Pasts Imperfect (4.14.22)
Covid Two Years On, 3D scanning the Parthenon, and More
This week, Nandini Pandey discusses COVID-19 and its impact on those teaching the ancient world, over two years after the start of the pandemic. Then, the British Museum refuses to allow a 3D scan, bioarchaeology at the ancient Nubian site of Tombos, what Hesiod and Joan Didion have in common, and more.
“Classics” Two Years Later: Nandini Pandey Gathers Updates (Nandini Pandey)
In April 2020, I gathered scholars’ predictions on “classics” after the pandemic. Needless to say, the exercise was premature. Many of us still struggle daily with COVID consequences like daycare closures and changing public health and travel restrictions. Other consequences are longer-term, less predictable, yet predictably unequal along racial, gender, and other lines.
In this week’s SCS blog, “Two Years Later: “Classics” after Coronavirus?” I asked for updates from original contributors and others who’ve emerged as leaders during the pandemic. How have the past two years shaped their lives and senses of possibility? Shelley Haley, Ky Merkley, Michael K. Okyere Asante, Ximing Lu, Mira Seo, the London Classicists of Colour, Joel Christensen, and Scott Lepisto weighed in. Their updates are alternately sobering, thought-provoking, and inspiring, but all in their way are calls to action.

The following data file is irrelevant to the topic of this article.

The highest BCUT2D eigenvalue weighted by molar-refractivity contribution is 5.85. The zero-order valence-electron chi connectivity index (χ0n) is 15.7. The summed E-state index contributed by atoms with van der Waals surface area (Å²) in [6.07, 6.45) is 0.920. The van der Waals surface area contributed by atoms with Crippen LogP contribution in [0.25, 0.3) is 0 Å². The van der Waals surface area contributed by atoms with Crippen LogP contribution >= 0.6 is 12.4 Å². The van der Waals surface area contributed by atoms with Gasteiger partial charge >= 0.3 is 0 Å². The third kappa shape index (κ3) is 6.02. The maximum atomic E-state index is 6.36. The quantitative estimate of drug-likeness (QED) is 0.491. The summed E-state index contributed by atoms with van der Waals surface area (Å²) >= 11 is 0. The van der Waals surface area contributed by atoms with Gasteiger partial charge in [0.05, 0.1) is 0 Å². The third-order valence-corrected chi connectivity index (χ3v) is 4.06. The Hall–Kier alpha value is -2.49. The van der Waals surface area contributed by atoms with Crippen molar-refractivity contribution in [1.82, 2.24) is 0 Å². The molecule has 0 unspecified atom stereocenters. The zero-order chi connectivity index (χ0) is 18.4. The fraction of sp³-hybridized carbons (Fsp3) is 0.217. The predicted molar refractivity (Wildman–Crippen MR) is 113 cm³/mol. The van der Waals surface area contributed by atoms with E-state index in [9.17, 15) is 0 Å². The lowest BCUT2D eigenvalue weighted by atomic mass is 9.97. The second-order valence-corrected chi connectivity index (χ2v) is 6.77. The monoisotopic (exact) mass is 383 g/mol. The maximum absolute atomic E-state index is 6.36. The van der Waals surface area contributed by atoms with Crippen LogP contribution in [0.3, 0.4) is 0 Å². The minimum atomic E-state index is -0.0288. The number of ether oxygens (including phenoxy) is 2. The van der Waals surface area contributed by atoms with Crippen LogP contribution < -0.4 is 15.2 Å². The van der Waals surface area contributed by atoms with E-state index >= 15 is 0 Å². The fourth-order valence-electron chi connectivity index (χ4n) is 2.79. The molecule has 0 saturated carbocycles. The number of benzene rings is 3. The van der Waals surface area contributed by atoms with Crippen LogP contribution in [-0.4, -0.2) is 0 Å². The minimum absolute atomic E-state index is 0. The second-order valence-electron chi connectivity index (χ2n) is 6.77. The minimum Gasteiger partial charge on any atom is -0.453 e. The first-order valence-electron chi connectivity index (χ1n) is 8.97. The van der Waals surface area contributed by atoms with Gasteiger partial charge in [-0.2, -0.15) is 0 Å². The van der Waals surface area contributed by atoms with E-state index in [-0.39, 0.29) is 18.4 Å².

Some contributors report continued discrimination in new digital forms or rising obstacles to mental health and mobility. Others developed new ways of connecting and supporting people marginalized within academia. Dreams of academic employment have evaporated, one international global antiquities program is shuttering, and one original contributor, high school Latin teacher Michelle Bayouth, is now battling the closure of her program at Madison West. For some, closed doors have opened windows. The pandemic has brought unexpected opportunities to recalibrate life, work, and purpose. But for others, the future remains uncertain. And it’s going take a village to keep it bright.
Read contributors’ updates here, add your own in the comments, and remember — the Women’s Classical Caucus, the Society for Classical Studies, and advocacy groups founded by blog contributors (among others) welcome your aid in helping vulnerable scholars through hardships that, two years on, show no sign of ending.
And just a reminder:
Public Scholarship on the Web
In Hyperallergic, Cassie Packard reports that the British Museum has denied the Institute for Digital Archaeology (IDA) ‘s request for a digital scan of a metope from the Parthenon’s south façade. The IDA had hoped to make a 3D scan in the same manner they did for the Arch of Palmyra.
Although permission had been denied, a team from the IDA brought an iPad-sized scanner to the British Museum and began to make scans. The museum said in a statement at the time that it “was deeply concerned to hear suggestions that unauthorized scanning took place in our galleries,” declaring the move a “breach of our visitor regulations.”
We fully adhered to the museum visitor guidelines, which seem to have been drafted to accommodate 3D scans,” Michel said.